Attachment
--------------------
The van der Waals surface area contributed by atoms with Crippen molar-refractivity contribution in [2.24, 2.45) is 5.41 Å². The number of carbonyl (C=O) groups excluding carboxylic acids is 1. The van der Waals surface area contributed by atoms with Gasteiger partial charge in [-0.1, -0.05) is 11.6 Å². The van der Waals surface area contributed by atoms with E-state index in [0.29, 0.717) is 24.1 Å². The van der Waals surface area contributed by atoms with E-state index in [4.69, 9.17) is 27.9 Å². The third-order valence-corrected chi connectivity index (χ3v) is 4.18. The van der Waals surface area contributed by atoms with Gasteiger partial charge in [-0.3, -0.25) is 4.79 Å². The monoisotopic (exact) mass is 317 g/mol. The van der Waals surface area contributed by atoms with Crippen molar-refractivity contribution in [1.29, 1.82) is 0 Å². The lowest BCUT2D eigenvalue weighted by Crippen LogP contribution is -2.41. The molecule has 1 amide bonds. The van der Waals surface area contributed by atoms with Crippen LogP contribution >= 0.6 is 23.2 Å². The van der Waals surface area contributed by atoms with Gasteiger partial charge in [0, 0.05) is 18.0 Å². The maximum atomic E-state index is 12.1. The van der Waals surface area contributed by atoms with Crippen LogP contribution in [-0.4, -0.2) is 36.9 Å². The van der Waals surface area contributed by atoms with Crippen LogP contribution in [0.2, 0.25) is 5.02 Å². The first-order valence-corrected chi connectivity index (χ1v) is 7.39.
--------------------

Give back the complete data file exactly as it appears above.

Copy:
The van der Waals surface area contributed by atoms with Crippen molar-refractivity contribution in [2.24, 2.45) is 5.41 Å². The number of carbonyl (C=O) groups excluding carboxylic acids is 1. The van der Waals surface area contributed by atoms with Gasteiger partial charge in [-0.1, -0.05) is 11.6 Å². The van der Waals surface area contributed by atoms with E-state index in [0.29, 0.717) is 24.1 Å². The van der Waals surface area contributed by atoms with E-state index in [4.69, 9.17) is 27.9 Å². The third-order valence-corrected chi connectivity index (χ3v) is 4.18. The van der Waals surface area contributed by atoms with Gasteiger partial charge in [-0.3, -0.25) is 4.79 Å². The monoisotopic (exact) mass is 317 g/mol. The van der Waals surface area contributed by atoms with Crippen molar-refractivity contribution in [1.29, 1.82) is 0 Å². The lowest BCUT2D eigenvalue weighted by Crippen LogP contribution is -2.41. The molecule has 1 amide bonds. The van der Waals surface area contributed by atoms with Crippen LogP contribution >= 0.6 is 23.2 Å². The van der Waals surface area contributed by atoms with Gasteiger partial charge in [0, 0.05) is 18.0 Å². The maximum atomic E-state index is 12.1. The van der Waals surface area contributed by atoms with Crippen LogP contribution in [-0.4, -0.2) is 36.9 Å². The van der Waals surface area contributed by atoms with Crippen LogP contribution in [0.2, 0.25) is 5.02 Å². The first-order valence-corrected chi connectivity index (χ1v) is 7.39.